Rock-Forming Minerals Comprise the Majority of Earth's Rocks

Svartifoss waterfall, Skaftafell, Vatnajokull National Park, Iceland
Iceland's Svartifoss waterfall is an example of igneous rock. arnaudmaupetit / Getty Images
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Amphibole (Hornblende)

Blackest of the bunch
The Rock-Forming Minerals. Photo (c) 2007 Andrew Alden, licensed to About.com (fair use policy)

A handful of very abundant minerals account for the great majority of the Earth's rocks. These rock-forming minerals are the ones that define the bulk chemistry of rocks and how rocks are classified. Other minerals are called accessory minerals. The rock-forming minerals are the ones to learn first. The usual lists of rock-forming minerals contain anywhere from seven to eleven names. Some of those represent groups of related minerals. 

The amphiboles are important silicate minerals in granitic igneous rocks and metamorphic rocks. Learn more about them in the amphibole gallery.

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Biotite Mica

Black mica
The Rock-Forming Minerals. Photo (c) 2008 Andrew Alden, licensed to About.com (fair use policy)

Biotite is black mica, an iron-rich (mafic) silicate mineral that splits in thin sheets like its cousin muscovite. Learn more about biotite in the mica gallery.

03
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Calcite

No limestones without it
The Rock-Forming Minerals. Photo (c) 2006 Andrew Alden, licensed to About.com (fair use policy)

Calcite, CaCO3, is the foremost of the carbonate minerals. It makes up most limestone and occurs in many other settings. Learn more about calcite here.

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Dolomite

Magnesian calcite
The Rock-Forming Minerals. Photo (c) 2009 Andrew Alden, licensed to About.com (fair use policy)

Dolomite, CaMg(CO3)2, is a major carbonate mineral. It is usually created underground where magnesium-rich fluids meet calcite. Learn more about dolomite.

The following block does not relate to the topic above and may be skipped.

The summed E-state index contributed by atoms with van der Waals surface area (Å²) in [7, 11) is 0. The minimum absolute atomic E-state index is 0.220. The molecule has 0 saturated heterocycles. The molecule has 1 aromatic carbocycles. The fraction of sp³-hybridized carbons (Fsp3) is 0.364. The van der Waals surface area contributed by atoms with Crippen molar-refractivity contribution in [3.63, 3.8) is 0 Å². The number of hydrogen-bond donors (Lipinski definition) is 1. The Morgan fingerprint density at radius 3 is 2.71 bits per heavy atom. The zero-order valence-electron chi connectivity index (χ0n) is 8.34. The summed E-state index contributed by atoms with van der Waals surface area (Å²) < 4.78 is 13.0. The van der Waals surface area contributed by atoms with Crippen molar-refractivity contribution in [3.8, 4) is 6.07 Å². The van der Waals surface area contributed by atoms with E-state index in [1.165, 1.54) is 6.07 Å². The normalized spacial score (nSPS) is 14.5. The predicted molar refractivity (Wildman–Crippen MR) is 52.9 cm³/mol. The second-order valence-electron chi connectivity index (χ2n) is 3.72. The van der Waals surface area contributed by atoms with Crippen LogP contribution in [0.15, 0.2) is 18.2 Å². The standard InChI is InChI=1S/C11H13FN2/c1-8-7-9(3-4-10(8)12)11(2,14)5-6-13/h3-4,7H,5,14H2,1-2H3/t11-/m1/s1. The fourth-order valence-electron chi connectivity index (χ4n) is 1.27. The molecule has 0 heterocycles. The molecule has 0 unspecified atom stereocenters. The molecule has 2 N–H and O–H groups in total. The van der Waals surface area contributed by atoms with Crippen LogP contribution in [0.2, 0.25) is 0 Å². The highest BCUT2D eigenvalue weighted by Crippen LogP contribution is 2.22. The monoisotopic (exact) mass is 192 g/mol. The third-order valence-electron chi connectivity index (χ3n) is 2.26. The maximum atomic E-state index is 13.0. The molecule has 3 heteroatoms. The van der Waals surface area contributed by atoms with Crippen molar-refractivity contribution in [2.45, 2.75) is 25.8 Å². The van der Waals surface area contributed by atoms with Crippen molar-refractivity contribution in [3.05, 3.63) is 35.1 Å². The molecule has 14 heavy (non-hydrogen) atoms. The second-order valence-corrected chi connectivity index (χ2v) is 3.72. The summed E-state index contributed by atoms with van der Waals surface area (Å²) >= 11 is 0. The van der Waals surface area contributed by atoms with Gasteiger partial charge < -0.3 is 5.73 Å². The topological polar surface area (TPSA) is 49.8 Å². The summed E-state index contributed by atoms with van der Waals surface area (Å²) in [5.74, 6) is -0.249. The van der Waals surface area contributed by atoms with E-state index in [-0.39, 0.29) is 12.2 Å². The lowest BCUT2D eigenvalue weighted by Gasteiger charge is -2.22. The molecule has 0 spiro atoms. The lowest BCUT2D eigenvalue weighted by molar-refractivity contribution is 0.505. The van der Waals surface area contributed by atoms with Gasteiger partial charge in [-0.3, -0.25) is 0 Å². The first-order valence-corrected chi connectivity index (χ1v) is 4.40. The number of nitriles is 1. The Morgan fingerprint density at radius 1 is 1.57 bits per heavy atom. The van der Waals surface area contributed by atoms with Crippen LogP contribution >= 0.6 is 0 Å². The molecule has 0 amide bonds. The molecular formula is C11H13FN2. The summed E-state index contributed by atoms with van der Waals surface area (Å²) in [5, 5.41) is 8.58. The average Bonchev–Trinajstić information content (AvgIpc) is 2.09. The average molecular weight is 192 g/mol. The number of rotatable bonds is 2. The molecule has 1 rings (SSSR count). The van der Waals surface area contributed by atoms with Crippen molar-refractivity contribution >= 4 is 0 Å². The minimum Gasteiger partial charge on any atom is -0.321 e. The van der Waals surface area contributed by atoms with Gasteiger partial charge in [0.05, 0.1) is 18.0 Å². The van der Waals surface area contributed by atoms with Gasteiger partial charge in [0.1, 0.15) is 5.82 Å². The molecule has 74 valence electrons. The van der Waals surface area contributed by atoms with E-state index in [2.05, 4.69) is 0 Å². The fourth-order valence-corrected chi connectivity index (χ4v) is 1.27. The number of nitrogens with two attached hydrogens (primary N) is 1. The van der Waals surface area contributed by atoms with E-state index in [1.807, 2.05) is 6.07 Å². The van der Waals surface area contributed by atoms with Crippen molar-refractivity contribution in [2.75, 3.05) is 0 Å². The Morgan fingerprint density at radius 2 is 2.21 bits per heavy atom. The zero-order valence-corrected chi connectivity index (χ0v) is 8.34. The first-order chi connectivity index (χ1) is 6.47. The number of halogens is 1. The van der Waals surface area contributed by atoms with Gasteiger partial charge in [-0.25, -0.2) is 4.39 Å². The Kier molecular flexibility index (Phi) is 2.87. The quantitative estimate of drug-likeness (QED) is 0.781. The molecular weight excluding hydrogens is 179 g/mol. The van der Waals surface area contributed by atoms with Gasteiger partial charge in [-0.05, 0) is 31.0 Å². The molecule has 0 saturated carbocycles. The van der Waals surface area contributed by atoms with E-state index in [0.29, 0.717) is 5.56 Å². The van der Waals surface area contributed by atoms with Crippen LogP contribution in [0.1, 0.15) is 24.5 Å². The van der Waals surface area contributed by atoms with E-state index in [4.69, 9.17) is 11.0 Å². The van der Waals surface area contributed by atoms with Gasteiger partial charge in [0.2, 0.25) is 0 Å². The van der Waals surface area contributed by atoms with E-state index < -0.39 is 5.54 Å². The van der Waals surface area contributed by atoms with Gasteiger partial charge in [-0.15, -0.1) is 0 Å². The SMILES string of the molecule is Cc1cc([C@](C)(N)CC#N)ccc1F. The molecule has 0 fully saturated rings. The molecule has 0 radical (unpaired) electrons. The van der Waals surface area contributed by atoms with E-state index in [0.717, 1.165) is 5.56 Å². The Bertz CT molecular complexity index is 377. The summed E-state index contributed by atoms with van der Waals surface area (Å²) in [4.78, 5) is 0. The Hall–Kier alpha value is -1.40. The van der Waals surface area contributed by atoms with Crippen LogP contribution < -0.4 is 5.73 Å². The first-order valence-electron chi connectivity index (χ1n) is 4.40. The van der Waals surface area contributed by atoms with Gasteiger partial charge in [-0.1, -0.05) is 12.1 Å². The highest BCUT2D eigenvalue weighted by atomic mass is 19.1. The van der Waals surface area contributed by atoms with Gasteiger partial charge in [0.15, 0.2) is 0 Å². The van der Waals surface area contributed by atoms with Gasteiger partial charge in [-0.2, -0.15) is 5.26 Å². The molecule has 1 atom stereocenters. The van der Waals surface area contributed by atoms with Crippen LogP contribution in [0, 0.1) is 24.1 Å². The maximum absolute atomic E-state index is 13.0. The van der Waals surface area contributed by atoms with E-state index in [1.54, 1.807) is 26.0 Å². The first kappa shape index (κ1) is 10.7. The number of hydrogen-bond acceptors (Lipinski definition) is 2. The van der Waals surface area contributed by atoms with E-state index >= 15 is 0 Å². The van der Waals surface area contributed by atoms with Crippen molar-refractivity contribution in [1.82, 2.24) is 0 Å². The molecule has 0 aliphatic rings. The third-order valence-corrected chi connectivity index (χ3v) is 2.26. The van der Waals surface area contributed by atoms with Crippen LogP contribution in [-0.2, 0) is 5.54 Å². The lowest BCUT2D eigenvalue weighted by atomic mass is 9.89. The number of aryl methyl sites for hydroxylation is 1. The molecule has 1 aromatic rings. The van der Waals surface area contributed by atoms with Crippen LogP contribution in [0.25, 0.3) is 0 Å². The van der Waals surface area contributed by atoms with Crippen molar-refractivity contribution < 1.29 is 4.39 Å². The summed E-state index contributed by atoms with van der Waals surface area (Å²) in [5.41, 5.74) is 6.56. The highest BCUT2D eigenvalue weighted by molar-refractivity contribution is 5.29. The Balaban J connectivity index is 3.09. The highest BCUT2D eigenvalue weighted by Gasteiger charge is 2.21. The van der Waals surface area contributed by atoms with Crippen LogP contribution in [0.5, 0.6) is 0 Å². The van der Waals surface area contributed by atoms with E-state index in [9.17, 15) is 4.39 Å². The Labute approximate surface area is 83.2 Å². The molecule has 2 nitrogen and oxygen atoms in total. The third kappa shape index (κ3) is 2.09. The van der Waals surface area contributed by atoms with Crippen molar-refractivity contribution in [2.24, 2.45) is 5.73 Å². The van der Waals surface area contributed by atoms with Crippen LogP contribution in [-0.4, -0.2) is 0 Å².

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Feldspar (Orthoclase)

Top mineral in the whole crust
The Rock-Forming Minerals. Photo (c) 2007 Andrew Alden, licensed to About.com (fair use policy)

Feldspars are a group of closely related silicate minerals that together make up the majority of the Earth's crust. This one is known as orthoclase

The compositions of the various feldspars all blend together smoothly. If the feldspars can be considered a single, variable mineral, then feldspar is the most common mineral on Earth. All feldspars have a hardness of 6 on the Mohs scale, so any glassy mineral that's slightly softer than quartz is very likely to be a feldspar. A thorough knowledge of the feldspars is what separates geologists from the rest of us.

Learn more about the feldspar minerals. See the other feldspar minerals in the ​feldspars gallery.



 

06
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Muscovite Mica

White mica
The Rock-Forming Minerals. Photo (c) 2006 Andrew Alden, licensed to About.com (fair use policy)

Muscovite or white mica is one of the mica minerals, a group of the silicate minerals known by their thin cleavage sheets. Learn more about muscovite.

07
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Olivine

Common in basalt
The Rock-Forming Minerals. Photo (c) 2007 Andrew Alden, licensed to About.com (fair use policy)

Olivine is a magnesium-iron silicate, (Mg, Fe)2SiO4, a common silicate mineral in basalt and the igneous rocks of the oceanic crust. Learn more about olivine.

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Pyroxene (Augite)

One of the dark minerals
The Rock-Forming Minerals. Photo courtesy Krzysztof Pietras of Wikimedia Commons

Pyroxenes are dark silicate minerals that are common in igneous and metamorphic rocks. Learn more about them in the pyroxene gallery. This pyroxene is augite.

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Quartz

The continents' top mineral
The Rock-Forming Minerals. Photo (c) 2009 Andrew Alden, licensed to About.com (fair use policy)

Quartz (SiO2) is a silicate mineral and the most common mineral of the continental crust. Learn more about it in the ​quartz picture gallery.

Quartz occurs as clear or cloudy crystals in a range of colors. It's also found as massive veins in igneous and metamorphic rocks. Quartz is the standard mineral for hardness 7 in the Mohs hardness scale.

This double-ended crystal is known as a Herkimer diamond, after its occurrence in a limestone in Herkimer County, New York.